Use arrow keys to navigate and ❎ to swap target control.

wow! this is pretty incredible. I spent some time sketching this to try and understand it, and eventually came up with this interactive diagram: https://www.desmos.com/geometry/o5krkiqx7g

But it's not a convincing proof, it just feels magical (the surprising thing is that the point B, where the two gray arcs meet the green line, is one single point instead of two separate points. that's not something I forced to be true, it's just the result of this distance formula being correct. but *why* is it correct? this diagram doesn't really say)

I later figured out a nice proof, but that diagram is still satisfying so I wanted to show it off :)

sketch of the proof:

- given a vector v, what's the dot product of v with its unit vector?
`a dot b = |a|*|b|*cos(ang)`

, so`v dot v_unit = |v|*|v_unit|*cos(0) = |v|*|1|*1 = |v|`

.- but
`v_unit=(cos(ang),sin(ang))`

, and the other dot product formula gives`v dot v_unit = v.x*v_unit.x+v.y*v_unit.y`

, so`|v| = v dot v_unit = x*cos(ang)+y*sin(ang)`

and here's a comparison of some different distance functions:

-- tokens: 15 -- cycles: 9 + 28 = 37 (lua+sys) -- numerical issues: breaks down for differences in the hundreds. can cause big problems function dist_naive(dx,dy) return sqrt(dx*dx+dy*dy) end -- tokens: 39 -- cycles: 23 + 28 = 51 (lua+sys) -- 26 + 28 = 54 (when "if" is hit) -- numerical issues: very slightly inaccurate; (5,12) is off by 0.0002 function dist_fancy(dx,dy) local u,v=abs(dx),abs(dy) if v < u then u,v=v,u end local a=u/v return v*sqrt(a*a+1) end -- tokens: 23 -- cycles: 21 + 0 = 21 (lua+sys) -- numerical issues: very minor -- error in range (0,0)-(127,127): max 0.0017, avg 0.0004 (thanks, sparr!) function dist_trig(dx,dy) local ang=atan2(dx,dy) return dx*cos(ang)+dy*sin(ang) end -- tokens: 33 -- cycles: 26 + 0 = 26 (lua+sys) -- 29 + 0 = 29 (when "if" is hit) -- numerical issues: slightly inaccurate; (5,12) is off by 0.0009 function dist_drakeblue(dx,dy) dx,dy=abs(dx),abs(dy) if dy < dx then dx,dy=dy,dx end return dy/sin(atan2(dx,dy)) end |

cycle counts were tested with `prof(dist_naive,dist_fancy,dist_trig,dist_drakeblue,{locals={13,29}})`

.

bonus: here's some code to show a fun visualization of the different methods:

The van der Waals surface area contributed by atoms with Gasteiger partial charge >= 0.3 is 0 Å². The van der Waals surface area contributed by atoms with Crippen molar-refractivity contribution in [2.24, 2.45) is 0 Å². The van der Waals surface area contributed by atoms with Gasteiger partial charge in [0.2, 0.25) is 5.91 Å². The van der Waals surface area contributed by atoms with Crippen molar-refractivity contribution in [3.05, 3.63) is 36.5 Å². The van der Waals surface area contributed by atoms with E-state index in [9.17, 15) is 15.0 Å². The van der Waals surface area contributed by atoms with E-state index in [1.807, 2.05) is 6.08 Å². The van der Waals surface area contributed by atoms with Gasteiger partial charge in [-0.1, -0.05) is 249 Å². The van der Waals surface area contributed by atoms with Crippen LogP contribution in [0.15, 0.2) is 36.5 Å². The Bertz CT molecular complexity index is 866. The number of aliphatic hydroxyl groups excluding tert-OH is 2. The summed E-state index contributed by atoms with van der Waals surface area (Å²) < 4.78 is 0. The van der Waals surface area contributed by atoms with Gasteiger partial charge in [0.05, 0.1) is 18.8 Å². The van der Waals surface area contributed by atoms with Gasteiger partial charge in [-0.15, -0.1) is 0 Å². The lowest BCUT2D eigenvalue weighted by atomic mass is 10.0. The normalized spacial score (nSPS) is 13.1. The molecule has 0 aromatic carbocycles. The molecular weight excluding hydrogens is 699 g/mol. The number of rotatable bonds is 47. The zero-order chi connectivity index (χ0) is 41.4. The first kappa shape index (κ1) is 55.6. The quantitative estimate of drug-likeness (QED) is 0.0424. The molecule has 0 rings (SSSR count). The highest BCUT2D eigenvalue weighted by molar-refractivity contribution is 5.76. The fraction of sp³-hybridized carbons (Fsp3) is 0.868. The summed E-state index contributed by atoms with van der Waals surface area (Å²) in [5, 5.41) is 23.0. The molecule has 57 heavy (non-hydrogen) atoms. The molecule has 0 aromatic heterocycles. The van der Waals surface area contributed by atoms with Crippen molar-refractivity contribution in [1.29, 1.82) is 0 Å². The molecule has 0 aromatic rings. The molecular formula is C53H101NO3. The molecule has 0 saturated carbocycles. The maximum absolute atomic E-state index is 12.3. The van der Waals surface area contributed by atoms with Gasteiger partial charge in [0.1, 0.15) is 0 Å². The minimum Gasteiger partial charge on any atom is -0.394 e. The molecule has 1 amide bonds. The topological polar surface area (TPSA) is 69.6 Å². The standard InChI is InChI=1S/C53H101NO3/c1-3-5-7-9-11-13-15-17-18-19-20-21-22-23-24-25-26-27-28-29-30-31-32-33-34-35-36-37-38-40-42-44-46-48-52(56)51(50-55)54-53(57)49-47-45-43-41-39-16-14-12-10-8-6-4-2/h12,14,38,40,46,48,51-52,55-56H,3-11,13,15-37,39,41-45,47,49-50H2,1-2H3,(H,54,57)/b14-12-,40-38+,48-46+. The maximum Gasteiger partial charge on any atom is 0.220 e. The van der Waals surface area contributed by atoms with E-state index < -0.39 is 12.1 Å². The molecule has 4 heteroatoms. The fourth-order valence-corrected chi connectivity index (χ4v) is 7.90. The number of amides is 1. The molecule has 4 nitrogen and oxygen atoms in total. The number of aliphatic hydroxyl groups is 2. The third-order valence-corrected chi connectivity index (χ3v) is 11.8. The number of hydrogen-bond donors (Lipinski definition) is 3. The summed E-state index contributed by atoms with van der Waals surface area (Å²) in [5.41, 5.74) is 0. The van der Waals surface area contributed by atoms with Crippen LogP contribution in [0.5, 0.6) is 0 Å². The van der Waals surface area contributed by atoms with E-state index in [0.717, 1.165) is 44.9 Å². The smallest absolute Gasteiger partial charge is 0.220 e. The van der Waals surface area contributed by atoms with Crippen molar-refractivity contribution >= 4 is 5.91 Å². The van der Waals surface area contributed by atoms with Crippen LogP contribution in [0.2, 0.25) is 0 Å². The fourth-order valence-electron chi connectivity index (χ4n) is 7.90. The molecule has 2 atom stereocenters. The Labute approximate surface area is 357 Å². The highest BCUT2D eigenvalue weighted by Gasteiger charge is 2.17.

for name in all(split"dist_naive,dist_fancy,dist_trig,dist_drakeblue") do local fn=_𝘦𝘯𝘷[name] local scale=0.1 for y=0,127 do for x=0,127 do local u=(x-64)/scale local v=(y-64)/scale local d=fn(u,v) pset(x,y,d) end end ?"\#0"..name,0,0,6 repeat until btnp()>0 end |

I used this in PICO Space:

-- distance with trig -- to avoid too large numbers function dist_trig(a,b) local x,y=abs(b.x-a.x),abs(b.y-a.y) if x<y then x,y=y,x end -- accuracy goes down massively if x is much smaller than y return x/sin(atan2(y,x)) end |

The accuracy drop mentioned caused a very strange bug where the ship would spontaneously dive into the top and bottom of the sun. Turns out the game thought it was too close to the edge of the playing area (because of the bad distance value) and pushed it inwards - boom! It took quite some time to get to the bottom of that one.

I did some perf testing at the time and it's reasonably fast and I guess it's fairly "battle tested". I might see if I can find my test code and poke this and some of the other suggestions here some more since I'm thinking about updating that game anyway.

3d version for anyone interested:

-- overflow safe 3d vector length -- faster than sqrt variant (23.5+14 vs. 27.5) function v_len(v) -- {x,y,z} format local x,y,z=v[1],v[2],v[3] -- {x=..,y=..,z=..} format -- local x,y,z=v.x,v.y,v.z -- token stressed version - adds 6 cycles to the mix -- local x,y,z=unpack(v) local ax=atan2(x,y) local d2=x*cos(ax)+y*sin(ax) local az=atan2(d2,z) return d2*cos(az)+z*sin(az) end |